The Obama Administration, Iraq, and the Question of Leverage
Reidar Visser, Historiae (Nov 7, 2008)
With Barack Obama’s victory in the American presidential elections
there are expectations of changes in US policy in Iraq, involving a
substantial reduction of force levels. The U.S. forces will withdraw in large numbers, but beyond that,
and of interest to those who care for Iraq itself, can Obama
realistically hope to achieve anything other than a unilateral
Wrecked Iraq: What the Good News from Iraq Really Means
Michael Schwartz , TomDispatch.com (Oct 24, 2008)
Since there are far fewer foreign reporters moving around a quieter Iraq, far less news is coming out of that wrecked land. The major newspapers and networks have drastically reduced their staffs there and what's left is often little more than a collection of pronouncements from the U.S. military, or Iraqi and American political leaders in Baghdad and Washington, framing the American public's image of the situation there.
Iraq's missing generation
Navtej Dhillon and Elizabeth Ferris, Brookings-Bern Project on Internal Displacement (Oct 16, 2008)
Youth, not oil, is Iraq's most precious asset in building a stable and
prosperous future. In 2002, before the US invasion, around 60% of
Iraq's population was under the age of 30 – many with high school and
university education. Today, too many of those young people are among
the 2.2 million Iraqi refugees living in countries such as Syria,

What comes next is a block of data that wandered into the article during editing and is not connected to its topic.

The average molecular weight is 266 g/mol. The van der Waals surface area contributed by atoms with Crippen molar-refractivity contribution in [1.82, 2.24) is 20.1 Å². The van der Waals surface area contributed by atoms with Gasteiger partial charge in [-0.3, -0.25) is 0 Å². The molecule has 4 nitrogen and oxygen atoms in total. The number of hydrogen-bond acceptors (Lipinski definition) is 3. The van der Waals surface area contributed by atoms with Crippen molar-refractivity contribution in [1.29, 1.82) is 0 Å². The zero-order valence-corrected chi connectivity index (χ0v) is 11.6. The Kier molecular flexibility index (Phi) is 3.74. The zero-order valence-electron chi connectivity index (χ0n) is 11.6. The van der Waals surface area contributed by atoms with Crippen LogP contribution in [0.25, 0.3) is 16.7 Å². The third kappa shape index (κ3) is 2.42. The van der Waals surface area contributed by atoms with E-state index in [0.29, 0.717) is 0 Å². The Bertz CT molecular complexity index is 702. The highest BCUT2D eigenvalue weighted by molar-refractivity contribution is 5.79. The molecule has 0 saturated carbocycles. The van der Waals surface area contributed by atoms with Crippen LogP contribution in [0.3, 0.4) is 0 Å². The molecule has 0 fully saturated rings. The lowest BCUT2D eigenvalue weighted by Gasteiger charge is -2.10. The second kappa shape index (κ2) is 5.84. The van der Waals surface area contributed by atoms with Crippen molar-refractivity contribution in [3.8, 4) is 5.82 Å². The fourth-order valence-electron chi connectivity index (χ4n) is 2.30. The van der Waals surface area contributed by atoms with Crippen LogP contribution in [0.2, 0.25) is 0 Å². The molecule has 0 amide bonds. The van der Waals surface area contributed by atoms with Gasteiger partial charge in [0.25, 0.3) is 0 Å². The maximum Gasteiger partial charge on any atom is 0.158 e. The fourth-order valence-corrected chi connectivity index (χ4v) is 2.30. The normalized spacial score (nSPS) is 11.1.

Jordan and Lebanon.
Five Years On: The Pentagon Still Struggling to Make Sense of Iraq
Reidar Visser, Historiae (Oct 1, 2008)
The U.S. presidential candidates are not the only ones scrambling to
put together a credible interpretation of the situation in Iraq these
days. Today, Pentagon released its latest report to the U.S. Congress,
entitled "Measuring Stability and Security in Iraq."
Whose War Will Win the Election -- McCain's or Obama's?
Ira Chernus , TomDispatch.com (Sep 30, 2008)
In 1932, in the midst of a disastrous economic meltdown, Franklin D.
Roosevelt made "the forgotten man" the centerpiece of his presidential
election campaign. Far more than we suspect, this year's election may
turn not on a forgotten man, but on a forgotten war in a forgotten
No, Senator Obama, On This One You Were Wrong and McCain Was Right
Reidar Visser, Historiae (Sep 29, 2008)
Senator Barack Obama to Senator John McCain during yesterday's
presidential debate: "You said that there was no history of violence
between Shiite and Sunni. And you were wrong." Since this is forceful claim about Iraqi history which was presented
during a contest for the position as the world's most powerful leader,
it is worth examining in some further detail. Let's take a closer look
at that "history of violence between Shiite and Sunni" in Iraq.
Sunnis Need Political Power
Tiare Rath, Institute for War and Peace Reporting (Sep 29, 2008)
An upcoming provincial council election is certain to turn a new page
in Iraqi politics by boosting the representation of Iraq’s
once-powerful Sunni Arab minority. Iraq seems to be moving forward these days. Its citizens are fed up
with sectarianism and extremism, the violence is somewhat contained,
foreign diplomats are returning to Baghdad and high oil prices are
feeding the state treasury. Amid the positive signs, the omission of Sunni Arabs from local
councils remains a black mark on the process of political development.